Quite a few people have been asking me lately for a tutorial on how to build a WordPress theme from scratch. So I have decided to write out a full tutorial, exposing all my tricks and secrets. This tutorial is going to break the process up into many parts, each focusing on a specific template file. I will show you not only why it is important to use this template file but how to use it properly. By the end of the series you will have the knowledge and experience needed to start building your own themes. But before we begin, you should understand that I build custom WordPress themes from scratch for business owners, non-profit organizations, and hobbyists. I won’t be showing you how to build themes like you would find on Themeforest.net or any other site that sells themes. Even if that is your goal, this series WILL help you get started because the process is pretty much the same. The only difference is that I won’t be teaching you how to build in a Theme Options menu where customers can change the theme to their hearts content. I know that this tutorial is going to help every aspiring WordPress theme developer get to the level they want to be. Let’s get started with the Header.php file.
Every designer can benefit from free PSD mockups, and man do I have a resource for you today! A website called PSD Covers has one of the largest and most comprehensive free PSD mockups I have every found on the internet. But not only that, they come as Photoshop actions so you literally design what you want and drop it onto their pre-made template. Once you are done you simply click play in the actions panel and watch your mockup come to life right before your eyes.
Have you every wondered why you should build WordPress themes from scratch? Well, I have compiled 10 reasons why I build WordPress themes from scratch as opposed to hacking another theme. This isn’t going to be one of those articles that bashes the use of professional themes or child theming. Most people start out using free or paid themes to develop with, because it helps get us used to how WordPress themes work and it can speed up the dev process. I wouldn’t be where I am today if I hadn’t hacked apart a theme or two.
When Should You Buy Or Hack A Theme?
There are times that you should purchase a theme or grab a free one if it suites your needs. If you’re a business owner and you just started the business, there usually isn’t a budget for a website. If you happen to be apart of a non-profit organization that has just started or all of it’s funding is used elsewhere, grab a $40 theme and add your content. There are some really great WordPress theme developers out there creating beautifully designed and highly functional templates.
When Should You Build WordPress Themes From Scratch?
If you are a developer and you have been hacking themes for a while, you should start building themes from scratch. It is a great learning experience and it will take your skill level way up. If you are a business owner and have a website already, I would recommend looking into a developer that can build you a custom solution. If your website is looking old, isn’t working for you rather against you, you aren’t being found on search engines, or all of the above you should upgrade. If you fit into any of these examples, this article is for you!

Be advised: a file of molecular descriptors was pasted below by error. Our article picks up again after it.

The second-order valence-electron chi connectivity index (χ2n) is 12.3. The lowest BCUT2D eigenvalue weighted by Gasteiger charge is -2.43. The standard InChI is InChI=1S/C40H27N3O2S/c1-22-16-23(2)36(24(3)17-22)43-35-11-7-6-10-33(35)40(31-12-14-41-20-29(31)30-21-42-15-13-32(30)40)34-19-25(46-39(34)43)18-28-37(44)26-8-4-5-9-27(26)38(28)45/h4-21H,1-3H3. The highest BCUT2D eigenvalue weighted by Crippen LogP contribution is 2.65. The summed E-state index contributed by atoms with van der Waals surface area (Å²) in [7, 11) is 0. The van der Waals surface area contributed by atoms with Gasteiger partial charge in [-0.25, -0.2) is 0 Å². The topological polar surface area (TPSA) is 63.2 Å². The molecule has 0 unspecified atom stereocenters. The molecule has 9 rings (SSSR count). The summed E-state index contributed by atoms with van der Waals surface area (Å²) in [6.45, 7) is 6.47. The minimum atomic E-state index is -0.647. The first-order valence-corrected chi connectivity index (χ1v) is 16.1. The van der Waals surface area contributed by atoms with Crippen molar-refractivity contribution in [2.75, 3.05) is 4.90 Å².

There are many articles on the web that explain the template hierarchy within WordPress but I wanted to write one about the WordPress Template Hierarchy for developers. Something that drastically opened my eyes to the power the WordPress Core developers have given us. The purpose of a template hierarchy is to not only allow you to develop more quickly and easily but to have backup support in case something happens to one or two of your files. It allows within your development to cover all of your bases or choose to only code the basic necessities. Ultimately, it is the skeleton of your theme and we need to know how to manipulate it and put all the bones in the right place.
Learn The Basics First
The first thing I would recommend doing if you haven’t already is go check out the WordPress template hierarchy on the codex. The explanation they give is really good actually. For some, especially beginners, it may look like lorum ipsum in some spots. After you read through that article, this article will give you a little more in depth information along with things I have experience in my daily theme development.
Google has always been a powerhouse in the acquisition of new and upcoming technology. So when you see them buy something from another company you know that it is gonna be something special. To give them an edge up from their already wonderful Google Translator, they have purchased Word Lens from a company called Quest Visual. This new app is a visual language translator that works through the built-in camera on your phone or device.
How Does It Work?
Once Google got their hands on it they turned it over to the public for free! That’s right folks, go download the new Google Word Lens App from the Android Play Store or the Apple App Store. You can currently use the trial version of it for free. When you first download it you will receive a few language packs for free. Then when the trial period is over the app will still be free to download but then you pay for the language packs you want.
The app is very easy to use and so far has only had a few inaccuracies. Simply open the app, point your camera at the language you need to translate, preferably something like a sign or something with larger letters. I found that it doesn’t work well with long bodies of text and small font size. The screen literally translates the language visually and replaces the language on the sign into the language you have requested. No joke! I had to download it and try it myself.
Watch the YouTube video from Quest Visual and see the new Google Word Lens App in action.